The second Haemoproteus clade (Fig. 10) features five similar lineages, which were exclusively reported from the accipitriform raptors Milvus migrans, Buteo rufinus, Buteo buteo, and Clanga pomarina (hMILANS01, pMILANS02, hMILANS03, hAFR048, and MG428418). No morphological data has been published for any of the five lineages so far. The sequences contained within this clade differ by more than 4% from other Haemoproteus lineages and seem to be specific to accipitriform birds. The lineages found in this clade are the only Haemoproteus sequences found in Milvus migrans and Buteo rufinus to date. Pérez-Rodríguez et al.  also screened more than 200 individuals of Milvus milvus in Spain and did not find any bird infected with Haemoproteus spp. In contrast to Milvus migrans, Milvus milvus is not native in sub-Saharan Africa. Since the European populations of the four raptors species hosting these parasite lineages have wintering sites in either Western or Eastern Africa, transmission probably takes place there and not in Europe. To clarify the taxonomic status of these parasites, morphological analyses of gametocytes of Milvus milvus are required.
Haemoproteus elani was described from the black-winged kite Elanus caeruleus (Accipitriformes) in Daman, western India, and was reported from numerous other accipitriform raptors in North America, Europe, Africa, Middle East, and Asia [3, 111, 137]. Ishak et al.  identified lineage hBUBT1 from Buteo jamaicensis as H. elani. The linkage of hBUBT1 to Haemoproteus elani might be incorrect, because the type host Elanus caeruleus belongs to a different genus and inhabits Eurasia and Africa, but not the Americas. The lineage hBUBT1 and similar sequences form a unique clade and share less than 87% identity with the CytB of other haemosporidians, preventing the unequivocal assignment to any of the known genera. Further analyses are required to determine the generic position and biological features of these parasites. Haemoproteus elani was reported to be one of the most common Haemoproteus parasites in accipitriform raptors, but molecular genetic studies reported lineage hBUBT1 and related ones from a few bird species only. Both ‘nest 2’ reverse primers (HaemR2 and HaemR2L) of the standard PCR protocol by  feature four mismatches in the 3’-region to lineages of this group, which might explain the extremely scarce molecular genetic record in other studies. The sequences of the present study were obtained using the primers by , which were originally designed to target lineages of the L. toddi species group. Sequencing larger CytB sections would allow identifying better primer sites for this group of haemosporidians.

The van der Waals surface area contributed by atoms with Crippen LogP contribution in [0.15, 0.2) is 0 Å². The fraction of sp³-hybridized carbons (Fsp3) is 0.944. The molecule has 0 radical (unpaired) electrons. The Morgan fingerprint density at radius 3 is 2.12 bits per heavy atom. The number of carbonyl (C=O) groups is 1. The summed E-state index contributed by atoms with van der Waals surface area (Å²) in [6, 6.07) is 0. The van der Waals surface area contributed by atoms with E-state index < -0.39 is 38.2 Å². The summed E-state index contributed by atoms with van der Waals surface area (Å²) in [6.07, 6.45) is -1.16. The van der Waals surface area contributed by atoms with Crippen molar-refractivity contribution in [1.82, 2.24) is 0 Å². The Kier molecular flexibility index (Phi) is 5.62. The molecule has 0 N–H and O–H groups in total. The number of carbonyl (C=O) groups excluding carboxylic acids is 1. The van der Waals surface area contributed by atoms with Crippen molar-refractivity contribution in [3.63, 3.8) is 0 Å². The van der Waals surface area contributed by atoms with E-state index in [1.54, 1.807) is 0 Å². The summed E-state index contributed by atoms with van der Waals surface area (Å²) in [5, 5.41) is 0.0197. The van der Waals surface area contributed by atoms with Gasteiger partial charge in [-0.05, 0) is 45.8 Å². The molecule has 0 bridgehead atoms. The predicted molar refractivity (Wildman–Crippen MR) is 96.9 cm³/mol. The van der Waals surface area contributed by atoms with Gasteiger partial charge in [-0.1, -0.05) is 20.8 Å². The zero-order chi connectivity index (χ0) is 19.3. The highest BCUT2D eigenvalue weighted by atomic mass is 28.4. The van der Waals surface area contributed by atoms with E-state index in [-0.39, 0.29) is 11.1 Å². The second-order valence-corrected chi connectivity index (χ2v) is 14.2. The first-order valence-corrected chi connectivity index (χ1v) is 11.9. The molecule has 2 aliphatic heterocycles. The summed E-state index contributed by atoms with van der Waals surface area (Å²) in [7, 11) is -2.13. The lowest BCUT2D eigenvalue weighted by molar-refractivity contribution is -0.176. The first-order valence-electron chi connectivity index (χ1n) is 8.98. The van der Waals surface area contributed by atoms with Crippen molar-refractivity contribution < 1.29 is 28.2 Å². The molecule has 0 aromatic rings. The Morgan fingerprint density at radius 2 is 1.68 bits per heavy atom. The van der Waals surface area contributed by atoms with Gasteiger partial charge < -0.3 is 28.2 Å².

The systematic position of Haemoproteus catharti also needs to be addressed. Haemoproteus catharti was described from the New World vulture Cathartes aura in South Carolina (USA) by . Yabsley et al.  linked hCATAUR01 and hCATAUR02 to Haemoproteus catharti. The latter lineages are part of the Plasmodium clade, but the parasite identified as Haemoproteus catharti did not feature erythrocytic meronts and therefore was considered a member of the genus Haemoproteus by . However, the original description of Haemoproteus catharti was based on blood films featuring co-infections with at least two different Plasmodium species . Although the description of Haemoproteus catharti is valid, the linked lineages hCATAUR01 and hCATAUR02 likely belong to a Plasmodium species present in co-infection.
Three other Haemoproteus lineages were detected in one or two individuals, hSTAL4 in Buteo buteo from Turkey (Simsek et al., unpublished; MF928778), hCIRCUM01 in Buteo buteo from Austria, and hOTUSCO01 in Accipiter gularis and Circus cyaneus from China . The latter three lineages are part of a diverse Haemoproteus clade, which almost exclusively features lineages found in strigiform birds. All accipitriform raptors featuring these lineages were kept indoors close to owls, which presumably serve as reservoir hosts for Culicoides vectors. It is unclear if the parasites complete development and produce gametocytes in accipitriform birds.
Haemoproteus species not yet linked to CytB lineages
Haemoproteus buteonis was described from Buteo buteo in Sweden. The parasite was reported from accipitriform birds in the Holarctic (mainly Palearctic), namely Accipiter cooperii, Accipiter nisus, Aquila nipalensis, Buteo platypterus, Circus aeruginosus, Pernis apivorus, and Pernis ptilorhynchus . Peirce et al.  considered the parasite species a synonym of H. elani, but Valkiūnas  pointed out some morphological differences and suggested treating H. buteonis as a distinct species. Due to the morphological similarities and overlapping host ranges, H. buteonis might be related to H. elani. The parasite has not yet been characterized using molecular genetics, but H. buteonis might feature a lineage related to hBUBT1, which was attributed to H. elani by . If H. buteonis is closely related to hBUBT1, which features unique CytB sequences not clustering with those of the other genera, it might not have been detected in studies using the standard primers by .